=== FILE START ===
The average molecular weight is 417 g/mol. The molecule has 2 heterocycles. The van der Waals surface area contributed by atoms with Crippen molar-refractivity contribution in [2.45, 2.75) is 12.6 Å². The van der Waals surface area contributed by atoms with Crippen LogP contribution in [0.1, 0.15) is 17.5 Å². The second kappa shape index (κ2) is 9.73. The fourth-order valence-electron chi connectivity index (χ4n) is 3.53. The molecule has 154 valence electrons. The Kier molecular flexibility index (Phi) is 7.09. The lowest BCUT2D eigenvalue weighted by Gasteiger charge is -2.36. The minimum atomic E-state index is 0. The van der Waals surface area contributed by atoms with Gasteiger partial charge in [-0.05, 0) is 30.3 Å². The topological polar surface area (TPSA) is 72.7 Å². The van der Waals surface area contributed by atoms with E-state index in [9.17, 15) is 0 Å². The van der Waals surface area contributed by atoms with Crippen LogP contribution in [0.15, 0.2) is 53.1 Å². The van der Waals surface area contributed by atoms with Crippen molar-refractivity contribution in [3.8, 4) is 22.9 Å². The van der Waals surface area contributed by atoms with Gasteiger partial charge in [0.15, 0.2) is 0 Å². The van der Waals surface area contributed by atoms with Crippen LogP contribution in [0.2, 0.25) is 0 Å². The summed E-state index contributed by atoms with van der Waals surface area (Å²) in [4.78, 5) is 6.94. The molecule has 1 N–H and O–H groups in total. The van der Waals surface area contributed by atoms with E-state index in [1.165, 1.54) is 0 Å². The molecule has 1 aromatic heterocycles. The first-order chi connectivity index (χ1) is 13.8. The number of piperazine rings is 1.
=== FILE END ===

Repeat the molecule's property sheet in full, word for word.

The average molecular weight is 417 g/mol. The molecule has 2 heterocycles. The van der Waals surface area contributed by atoms with Crippen molar-refractivity contribution in [2.45, 2.75) is 12.6 Å². The van der Waals surface area contributed by atoms with Crippen LogP contribution in [0.1, 0.15) is 17.5 Å². The second kappa shape index (κ2) is 9.73. The fourth-order valence-electron chi connectivity index (χ4n) is 3.53. The molecule has 154 valence electrons. The Kier molecular flexibility index (Phi) is 7.09. The lowest BCUT2D eigenvalue weighted by Gasteiger charge is -2.36. The minimum atomic E-state index is 0. The van der Waals surface area contributed by atoms with Gasteiger partial charge in [-0.05, 0) is 30.3 Å². The topological polar surface area (TPSA) is 72.7 Å². The van der Waals surface area contributed by atoms with E-state index in [9.17, 15) is 0 Å². The van der Waals surface area contributed by atoms with Crippen LogP contribution in [0.15, 0.2) is 53.1 Å². The van der Waals surface area contributed by atoms with Crippen molar-refractivity contribution in [3.8, 4) is 22.9 Å². The van der Waals surface area contributed by atoms with Gasteiger partial charge in [0.15, 0.2) is 0 Å². The van der Waals surface area contributed by atoms with Crippen LogP contribution in [0.2, 0.25) is 0 Å². The summed E-state index contributed by atoms with van der Waals surface area (Å²) in [4.78, 5) is 6.94. The molecule has 1 N–H and O–H groups in total. The van der Waals surface area contributed by atoms with E-state index in [1.165, 1.54) is 0 Å². The molecule has 1 aromatic heterocycles. The first-order chi connectivity index (χ1) is 13.8. The number of piperazine rings is 1.